Note to HR: help the organisation suck less

HR solutions are growing like topsy and raising many questions along the way. But are we missing the fundamentals?
Written by Dennis Howlett, Contributor

Over on the LinkedIn forums there has been a lively and highly instructive debate that kicked off following the Taleo acquisition by Oracle. Here's the link. The group is now more than 10,000 strong and the comments to the particular post having sputtered at a record (for this group) of 290 more than 300.

Much of the debate has been about the anticipated direction Oracle is likely to take, the challenges for HR professionals in understanding what this means and, inevitably, the thorny problem of integration both between different HR related systems and others. Contributions from industry analysts, vendors, buyer side folk and practitioners have helped build up an interesting and diverse picture of what's going on in the market from the varying perspectives.

I see broader problems. Until relatively recently, HR has largely been viewed as a back office administrative function. That has changed and with surprising rapidity - at least in IT terms. In recent years, vendors have responded to the need for providing compute based solutions to problems as divergent as learning, talent acquisition, retention, succession, analysis and on and on.

Looking at the broad spectrum of solutions now available, it strikes me that business needs a very different type of person running what are now classified and corralled as Human Capital Management (HCM) solutions rather than plain old HR.

Having an understanding of marketing, the implications of social platforms and even recognising that LinkedIn could readily be leveraged as a place to mine for CVs is very different from what went before. In anyone's language it is challenging. But then I read this: Still True: Talent software can’t help you if you suck.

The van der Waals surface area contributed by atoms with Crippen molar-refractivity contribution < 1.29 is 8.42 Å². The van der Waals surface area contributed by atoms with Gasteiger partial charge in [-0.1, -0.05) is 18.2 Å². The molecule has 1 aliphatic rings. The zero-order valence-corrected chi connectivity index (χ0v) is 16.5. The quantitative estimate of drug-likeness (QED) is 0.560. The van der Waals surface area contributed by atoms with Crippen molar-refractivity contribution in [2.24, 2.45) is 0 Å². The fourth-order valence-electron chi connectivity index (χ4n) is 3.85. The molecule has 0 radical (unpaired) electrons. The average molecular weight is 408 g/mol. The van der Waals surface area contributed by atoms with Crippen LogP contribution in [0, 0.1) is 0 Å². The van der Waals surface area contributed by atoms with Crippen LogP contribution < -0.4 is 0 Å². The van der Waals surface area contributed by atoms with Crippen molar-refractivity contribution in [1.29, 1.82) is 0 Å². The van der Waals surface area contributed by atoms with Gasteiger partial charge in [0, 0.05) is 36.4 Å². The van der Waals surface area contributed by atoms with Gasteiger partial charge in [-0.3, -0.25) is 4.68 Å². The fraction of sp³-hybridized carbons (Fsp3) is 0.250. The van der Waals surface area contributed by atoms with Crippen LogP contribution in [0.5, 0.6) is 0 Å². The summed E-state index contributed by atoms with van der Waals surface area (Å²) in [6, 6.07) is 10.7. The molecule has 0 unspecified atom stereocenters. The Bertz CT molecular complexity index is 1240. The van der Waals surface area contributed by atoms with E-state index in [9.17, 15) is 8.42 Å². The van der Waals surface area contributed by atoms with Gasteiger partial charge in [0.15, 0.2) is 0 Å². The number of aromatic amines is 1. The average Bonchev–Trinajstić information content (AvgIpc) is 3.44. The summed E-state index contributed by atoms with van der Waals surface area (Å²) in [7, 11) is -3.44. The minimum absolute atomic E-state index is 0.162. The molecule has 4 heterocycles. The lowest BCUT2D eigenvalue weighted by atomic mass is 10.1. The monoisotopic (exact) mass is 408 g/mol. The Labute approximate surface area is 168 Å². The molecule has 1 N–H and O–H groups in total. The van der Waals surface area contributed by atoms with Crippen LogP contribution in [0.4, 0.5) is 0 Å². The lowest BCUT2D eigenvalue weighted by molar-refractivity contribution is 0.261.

As luck would have it, I happened to be married to a wealth of use cases of some of the worst talent management practices known to man.  Seriously, it might just be the experience of a varied career or it might be some kind of cosmic irony, but for every “best practice” I could talk about, he was able to give me a “worst case example” of how someone could (and did) totally screw it up.

The author then goes on to list some examples:

You might suck if:

  • You get feedback on employee development surveys that people are craving development and you arbitrarily mandate 10 training courses each quarter, causing people to cheat and scam instead of actually developing themselves.  Bonus points if you didn’t even check to see if you had  training courses that people found useful in the first place.

  • You set quarterly aligned objectives and then change your mind weekly as to what the priorities are, never giving any hope of people achieving anything measurable.  Bonus points when you come back at the end of the quarter and penalize individuals for lack of achievement.  Double bonus points when you use this as the reason to not pay out bonus.

  • You decide you need performance metrics and roll out a rushed performance review cycle only intending to use that data to figure out who to fire.

  • You roll out talent programs that materially impact employment and compensation retroactively and don’t give any warning that they are coming.

I'll leave it to commenters to find more examples but it struck me that despite the fashionable tendency to overlay just about everything with a coating of 'social' that what we might be really doing is accentuating just how anti-social some organisations really are. That's a great shame because it ruins the best intentions of those who would otherwise seek to make the workplace more rather than less human friendly. Or rather, as Frank Scavo succinctly put it:

Memo to Gen Y: "Command & Control" is alive and well in your next-gen workplace. The worse part? You don't even know it. #HCM#futureofwork

Sad but true? I'm guessing 'mostly.'

I just hope that as HR/HCM tries to be more effective, it doesn't end up wasting effort because the organisation never thought about the fundamentals but instead relied on the No. 4 FIFO principle.

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